· On a planarian's head, there are two eyespots that sense light, and lateral flaps that allow the flatworm to smell for its prey or other dead animals. The planarian also uses its nervous system to sense and react to the environment. Planarian’s nervous system is mostly in the middle of the worm and is more complex than a cnidarian's nerve net. On its “head” near the eyespots and lateral flaps, there are ganglia (big groups of nerve cells). The ganglia nerve cords run down the entire length of the worm’s body. The chemical signals sent through the ganglia down the nerve cords allows planarians to change their responses to stimuli. Because planarians have ganglia they can be conditioned and "taught." Research has shown that planarians are light sensitive. In some planarians light sensitive areas are arranged in cups, serving as two eyes. (Jesse Carmen) [10]
As a result of the bilateral symmetry, planarians can sense their environment better. The cephalization or specialization at the front of the organism has been show to increase mobility, lead to higher order activity, and increase the reactivity of the organism to its environment. (11 HS)

D. Locomotion

external image nov_fig1.jpg(14 BMB) An example of the three types of locomotion used by worms. Flatworms usually move through Gliding motion.

Flatworms usually move through substrates by gliding along with the aid of their microscopic cilia, minute hairlike organelles, hairs that can be found on the bottom surface. Some flatworms may move through Peristaltic motion, which consists of the worm contracting its muscles around the front forcing its anterior end to form a sharp point. This way of moving is generally slow, but it is very effective and it does not use up a lot of energy. (14) (BMB)
·Planarians move by using cilia on the outside layer of their stomachs. They make a thing layer of mucus so they can move easily with their cilia. Occasionally, they can use their muscles to swim through large areas of water with an undulating motion (a wave like up-down motion.)
· Monogeneans and trematodes in the larvae and adult stage move through the water from host to host using cilia.

E. Respiration

· Flatworms are so thin that all their cells individually have gas available to them. Instead of having special organs to help them release and absorb gas, all their cells do it independently. More specifically, since the flatworm's bodies are so flat, there is no need for any sort of major respiratory system because there is a small enough diffusion distance for gas exchange between the environment and all the organism's cells, so oxygen can be absorbed directly through the organism's outer body. (6) (SS)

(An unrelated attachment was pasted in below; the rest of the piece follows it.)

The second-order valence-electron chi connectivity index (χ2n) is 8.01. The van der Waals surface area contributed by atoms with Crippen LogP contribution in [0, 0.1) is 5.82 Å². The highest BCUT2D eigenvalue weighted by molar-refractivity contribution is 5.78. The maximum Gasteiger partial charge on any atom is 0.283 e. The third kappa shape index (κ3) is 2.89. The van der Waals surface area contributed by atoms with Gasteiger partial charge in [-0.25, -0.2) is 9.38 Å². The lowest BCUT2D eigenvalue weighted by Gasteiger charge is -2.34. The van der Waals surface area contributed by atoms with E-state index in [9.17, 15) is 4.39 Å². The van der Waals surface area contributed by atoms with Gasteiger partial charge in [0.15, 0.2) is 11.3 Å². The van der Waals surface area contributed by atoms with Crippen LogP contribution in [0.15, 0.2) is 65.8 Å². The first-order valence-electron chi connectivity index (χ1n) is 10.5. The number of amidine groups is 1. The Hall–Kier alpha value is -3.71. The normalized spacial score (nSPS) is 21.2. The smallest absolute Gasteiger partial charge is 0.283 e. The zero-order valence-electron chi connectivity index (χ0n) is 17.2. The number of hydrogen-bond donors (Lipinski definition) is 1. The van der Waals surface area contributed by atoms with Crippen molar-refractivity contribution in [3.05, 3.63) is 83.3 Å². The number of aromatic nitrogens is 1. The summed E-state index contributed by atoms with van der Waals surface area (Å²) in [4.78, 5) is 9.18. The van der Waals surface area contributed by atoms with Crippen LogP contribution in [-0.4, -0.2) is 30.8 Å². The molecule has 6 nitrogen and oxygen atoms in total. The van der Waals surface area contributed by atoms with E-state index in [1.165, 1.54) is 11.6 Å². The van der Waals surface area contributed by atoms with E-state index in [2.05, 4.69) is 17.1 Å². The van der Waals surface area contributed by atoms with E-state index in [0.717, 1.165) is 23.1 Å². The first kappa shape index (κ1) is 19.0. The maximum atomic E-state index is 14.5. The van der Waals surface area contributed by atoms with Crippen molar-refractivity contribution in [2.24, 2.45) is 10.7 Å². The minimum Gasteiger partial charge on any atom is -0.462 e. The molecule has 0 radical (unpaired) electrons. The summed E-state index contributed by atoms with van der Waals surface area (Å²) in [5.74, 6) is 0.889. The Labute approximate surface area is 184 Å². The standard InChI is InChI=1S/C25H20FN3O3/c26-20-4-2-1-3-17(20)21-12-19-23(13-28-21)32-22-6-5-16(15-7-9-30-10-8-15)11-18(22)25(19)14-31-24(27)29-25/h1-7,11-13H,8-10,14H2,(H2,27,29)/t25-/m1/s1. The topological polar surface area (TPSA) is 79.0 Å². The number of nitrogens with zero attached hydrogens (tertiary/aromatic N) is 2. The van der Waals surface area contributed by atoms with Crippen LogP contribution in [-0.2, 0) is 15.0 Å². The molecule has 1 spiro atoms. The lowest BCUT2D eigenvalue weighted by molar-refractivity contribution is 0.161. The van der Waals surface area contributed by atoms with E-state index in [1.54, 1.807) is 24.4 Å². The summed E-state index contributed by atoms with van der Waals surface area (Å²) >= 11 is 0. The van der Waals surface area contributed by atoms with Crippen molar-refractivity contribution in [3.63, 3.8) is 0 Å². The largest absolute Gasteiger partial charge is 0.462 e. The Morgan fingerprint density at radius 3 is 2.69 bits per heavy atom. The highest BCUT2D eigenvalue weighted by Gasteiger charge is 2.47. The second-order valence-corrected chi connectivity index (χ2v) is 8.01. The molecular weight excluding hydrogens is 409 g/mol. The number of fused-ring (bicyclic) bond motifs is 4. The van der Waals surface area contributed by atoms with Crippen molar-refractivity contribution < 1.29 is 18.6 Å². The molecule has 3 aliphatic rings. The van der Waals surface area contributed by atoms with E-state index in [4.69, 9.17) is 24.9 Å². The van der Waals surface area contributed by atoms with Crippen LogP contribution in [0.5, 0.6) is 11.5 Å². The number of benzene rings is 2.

F. Metabolic Waste Removal

· Flatworms metabolic waste is the form of a nitrogen compound (ammonia). The ammonia leaves the flatworm’s body by diffusing right from the thin body into the surrounding water. Flatworms also have a simple excretory apparatus that helps control osmotic balance between the flatworm and its surrounding water.

G. Circulation

· Flatworms don’t have special organs for circulation since they don't need special ways to respirate. Their nutrients are carried throughout their body by the gastrovascular cavity. This is known as an open circulatory system. As described above an open circulatory system is when there is no blood vessils everything is just in the gastrovascular cavity.(SJB)(8) Once the food is pulled through the mouth and flows through the pharynx, the nutrients are digested by the cells lining the inside of the cavity and they are sent through the tubes throughout the body to feed the worm's cells.

H. Self Protection

· In planarians, the ganglia nerve cords that run down the entire length of the worm’s body allow planarians to change their responses to stimuli. This nerve cord runs down the worm's belly instead of its back, a characteristic that separates them from chordates (OZ). They are able to sense when they need to change direction in order to stay alive.
· Monogeneans and Trematodes are protected while swimming from host to host by a tough covering as a part of their ectoderm.
Parasitic flat worms have a thick cuticle, exoskeleton, for protection. Also, free living flat worms in the class Turbellaria rely on camouflage.(4. Sharma)
Flat worms also protect themselves with aposematic coloration, a warning coloration to predators that the prey is poisonous or distasteful (9, DJ). In addition, flat worms have been observed to have utilized mimicry as a weapon against predators (9, DJ). Some polyclad flatworms mimic toxic molluscs (9, DJ).

I. Osmotic Balance

· Because flatworms are flattened dorsoventrally and only have three layers of cells, many of the flatworm's cells are touching the water they live in. Water is simply used directly from their habitat to fuel metabolic processes. Also, flatworms have a simple excretory apparatus that helps control osmotic balance between the flatworm and its surrounding water. This apparatus is made of flame cells (cilia cells). The flame cells move fluid through branches of the gastrovascular cavity to the outside water. This function allowed some flatworms to evolve in freshwater and damp land areas.

J. Temperature Balance

  • Because worms from the monogenea, trematoda and cestoidea class are parasitic, their temperature is controlled by their host